Suicidal thoughts and depressive feelings amongst Estonian schoolchildren: effect of family relationship and family structure
Depressive feelings and suicidal ideation in a non-clinical sample of adolescents in Estonia were analysed in the context of family structure, mutual relationships amongst family members and schoolchildren’s preferences regarding intimate personal contacts with particular family members. Data from the WHO collaborative study ‘Health Behaviour in School-aged Children 2005/2006’ (HBSC) were used. A representative sample of schoolchildren aged 11, 13 and 15 years completed the semi-structured questionnaire. The analyses included only adolescents living in households with at least one birth parent. The subjects were 4,389 schoolchildren (2,178 boys and 2,211 girls), who were divided into three groups based on: (1) suicidal thoughts, with or without depressive feelings; (2) depressive feelings; and (3) neither suicidal thoughts nor depressive feelings. Multinomial logistic regression was used. The proportion of depressive feelings increased with age for both boys and girls. Girls expressed depressive feelings more frequently than boys from ages 13 and 15 years, and suicidal thoughts from age 15 years. Self-reported satisfaction with relationships in the family reduced the likelihood of depressive feelings and suicidal thoughts. Good communication with the parents reduced the likelihood of suicidal thoughts in all age groups. Adolescents who were satisfied with their family relationships suffered less frequently from depressive feelings and suicidal thoughts. The best environment for an adolescent was a family with both birth parents. Of the adolescents in ‘non-intact’ families, those with a step-parent in the family showed suicidal thoughts more frequently than those in single-parent families. Associations between family-related variables and suicidal thoughts were significant even after adjusting for family economic deprivation score.
KeywordsDepressive feelings Suicidal thoughts Adolescent Relationships in family Economic deprivation
This study was made possible within the framework of the Estonian Science Foundation’s Project No. 7132 and Doctoral School of Estonian Centre of Behavioural and Health Sciences. HBSC is an international study carried out in collaboration with WHO/EURO. The International Coordinator of the HBSC 2005/06 survey was Candace Currie and the data bank manager was Oddrun Samdal. Thanks are due to Clare James for her thorough linguistic and stylistic revision of the manuscript.
- 3.Wasserman D (2001) A stress-vulnerability model and the development of the suicidal process. In: Wasserman D (ed) Suicide—an unnecessary death. Martin Dunitz Ltd, London, pp 13–28Google Scholar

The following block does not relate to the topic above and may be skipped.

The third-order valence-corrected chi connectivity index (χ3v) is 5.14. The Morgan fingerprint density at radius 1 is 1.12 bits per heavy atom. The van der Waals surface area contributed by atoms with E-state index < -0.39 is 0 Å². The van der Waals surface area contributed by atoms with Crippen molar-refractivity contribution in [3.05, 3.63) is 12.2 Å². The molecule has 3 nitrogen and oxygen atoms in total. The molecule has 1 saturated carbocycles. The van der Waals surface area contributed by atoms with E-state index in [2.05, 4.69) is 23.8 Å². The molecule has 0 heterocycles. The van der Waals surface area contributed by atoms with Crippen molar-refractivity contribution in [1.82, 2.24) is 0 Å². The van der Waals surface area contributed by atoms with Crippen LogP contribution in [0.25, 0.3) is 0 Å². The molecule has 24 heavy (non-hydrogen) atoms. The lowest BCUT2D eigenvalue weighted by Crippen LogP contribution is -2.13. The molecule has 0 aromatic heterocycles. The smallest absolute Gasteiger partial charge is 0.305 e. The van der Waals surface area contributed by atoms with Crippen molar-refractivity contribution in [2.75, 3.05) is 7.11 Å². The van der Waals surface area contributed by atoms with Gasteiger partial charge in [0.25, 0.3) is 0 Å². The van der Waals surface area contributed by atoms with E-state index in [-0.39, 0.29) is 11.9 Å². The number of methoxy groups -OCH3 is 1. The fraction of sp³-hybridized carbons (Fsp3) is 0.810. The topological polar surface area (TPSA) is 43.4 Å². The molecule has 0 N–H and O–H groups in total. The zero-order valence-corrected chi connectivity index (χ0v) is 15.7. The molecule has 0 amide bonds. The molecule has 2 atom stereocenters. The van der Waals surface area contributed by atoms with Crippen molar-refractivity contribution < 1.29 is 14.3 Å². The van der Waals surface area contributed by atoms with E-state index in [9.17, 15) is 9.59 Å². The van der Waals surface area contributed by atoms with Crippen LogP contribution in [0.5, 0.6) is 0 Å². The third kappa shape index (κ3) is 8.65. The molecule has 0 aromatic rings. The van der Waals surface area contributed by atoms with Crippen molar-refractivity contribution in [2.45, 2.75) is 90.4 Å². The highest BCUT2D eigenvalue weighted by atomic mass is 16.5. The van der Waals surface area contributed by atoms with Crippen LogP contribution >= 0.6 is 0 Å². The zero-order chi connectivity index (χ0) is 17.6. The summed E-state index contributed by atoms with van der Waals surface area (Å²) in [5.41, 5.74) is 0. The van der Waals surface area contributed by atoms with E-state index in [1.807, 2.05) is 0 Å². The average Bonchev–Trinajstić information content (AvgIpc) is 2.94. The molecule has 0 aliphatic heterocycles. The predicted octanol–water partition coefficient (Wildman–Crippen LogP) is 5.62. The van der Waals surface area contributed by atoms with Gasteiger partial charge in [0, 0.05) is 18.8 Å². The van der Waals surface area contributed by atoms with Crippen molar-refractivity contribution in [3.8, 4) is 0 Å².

- 4.Kaltiala-Heino R, Rimpela M, Marttunen M, Rimpela A, Rantanen P (1999) Bullying, depression, and suicidal ideation in Finnish adolescents: school survey. Br Med J 319:348–351Google Scholar
- 18.Wasserman D (2006) Depression in childhood and adolescence. Wasserman D (ed) Depression: the facts. Oxford University Press, Oxford, pp 43–61Google Scholar
- 23.Cauce AM, Mason C, Gonzales N, Hiraga Y, Liu G (1996) Social support during adolescence: methodological and theoretical considerations. In: Hurrelmann K, Hamilton SF (eds) Social problems and social contexts in adolescence: perspectives across boundaries. Aldine de Gryter, New York, pp 131–152Google Scholar
- 29.Currie C, Gabhainn SN, Godeau E, Roberts C, Smith R, Currie D, Picket W, Richter M, Morgan A, Barnekow V (2008) Inequalities in young people’s health: HBSC international report from the 2005/2006 Survey. WHO Regional Office for Europe, Copenhagen, 2008 (Health Policy Child and Adolesc No. 5)Google Scholar
- 30.Sabbath JC (1969) The suicidal adolescent: the expendable child. In: Maltsberger JT, Goldblatt MJ (eds) Essential papers on suicide. New York University Press, New York, pp 185–199Google Scholar
- 31.Varnik A, Kolves K, Allik J, Arensman E, Aromaa E, van Audenhove C, Bouleau JH, van der Feltz-Cornelis CM, Giupponi G, Gusmao R, Kopp M, Marusic A, Maxwell M, Oskarsson H, Palmer A, Pull C, Realo A, Reisch T, Schmidtke A, Sola VP, Wittenburg L, Hegerl U (2009) Gender issues in suicide rates, trends and methods among youths aged 15–24 in 15 European countries. J Affect Disord 13:216–226CrossRefGoogle Scholar
- 33.Currie C, Samdal O, Boyce W (2001) Health behaviour in school-aged children: a World Health Organization cross-national Study Research Protocol for the 2001/2002 survey. Child and Adolescent Health Research Unit, University of Edinburgh, EdinburghGoogle Scholar
- 48.Kennedy GE, Kennedy CE (1993) Grandparents: a special resource for children in stepfamilies. The stepfamily puzzle: intergenerational influences. Haworth Press Inc, NYGoogle Scholar